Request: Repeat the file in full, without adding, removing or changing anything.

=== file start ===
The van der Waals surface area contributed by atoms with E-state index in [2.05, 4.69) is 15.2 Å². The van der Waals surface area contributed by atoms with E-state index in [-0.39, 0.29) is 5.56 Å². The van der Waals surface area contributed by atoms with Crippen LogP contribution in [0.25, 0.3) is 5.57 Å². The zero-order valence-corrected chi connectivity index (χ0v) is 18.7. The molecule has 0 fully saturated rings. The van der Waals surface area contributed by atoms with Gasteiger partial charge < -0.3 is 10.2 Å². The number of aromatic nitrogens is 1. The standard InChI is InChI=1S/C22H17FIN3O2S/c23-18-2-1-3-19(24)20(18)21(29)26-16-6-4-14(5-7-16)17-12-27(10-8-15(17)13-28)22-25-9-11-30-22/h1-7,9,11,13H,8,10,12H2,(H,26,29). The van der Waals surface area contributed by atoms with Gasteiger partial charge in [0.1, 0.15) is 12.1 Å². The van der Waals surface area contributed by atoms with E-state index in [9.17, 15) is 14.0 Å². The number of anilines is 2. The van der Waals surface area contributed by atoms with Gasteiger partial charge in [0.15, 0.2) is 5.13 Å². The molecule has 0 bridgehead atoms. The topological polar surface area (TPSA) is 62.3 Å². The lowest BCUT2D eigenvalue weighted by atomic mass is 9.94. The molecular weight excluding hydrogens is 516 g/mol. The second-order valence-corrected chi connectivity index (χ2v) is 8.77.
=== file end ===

The van der Waals surface area contributed by atoms with E-state index in [2.05, 4.69) is 15.2 Å². The van der Waals surface area contributed by atoms with E-state index in [-0.39, 0.29) is 5.56 Å². The van der Waals surface area contributed by atoms with Crippen LogP contribution in [0.25, 0.3) is 5.57 Å². The zero-order valence-corrected chi connectivity index (χ0v) is 18.7. The molecule has 0 fully saturated rings. The van der Waals surface area contributed by atoms with Gasteiger partial charge < -0.3 is 10.2 Å². The number of aromatic nitrogens is 1. The standard InChI is InChI=1S/C22H17FIN3O2S/c23-18-2-1-3-19(24)20(18)21(29)26-16-6-4-14(5-7-16)17-12-27(10-8-15(17)13-28)22-25-9-11-30-22/h1-7,9,11,13H,8,10,12H2,(H,26,29). The van der Waals surface area contributed by atoms with Gasteiger partial charge in [0.1, 0.15) is 12.1 Å². The van der Waals surface area contributed by atoms with E-state index in [9.17, 15) is 14.0 Å². The number of anilines is 2. The van der Waals surface area contributed by atoms with Gasteiger partial charge in [0.15, 0.2) is 5.13 Å². The molecule has 0 bridgehead atoms. The topological polar surface area (TPSA) is 62.3 Å². The lowest BCUT2D eigenvalue weighted by atomic mass is 9.94. The molecular weight excluding hydrogens is 516 g/mol. The second-order valence-corrected chi connectivity index (χ2v) is 8.77.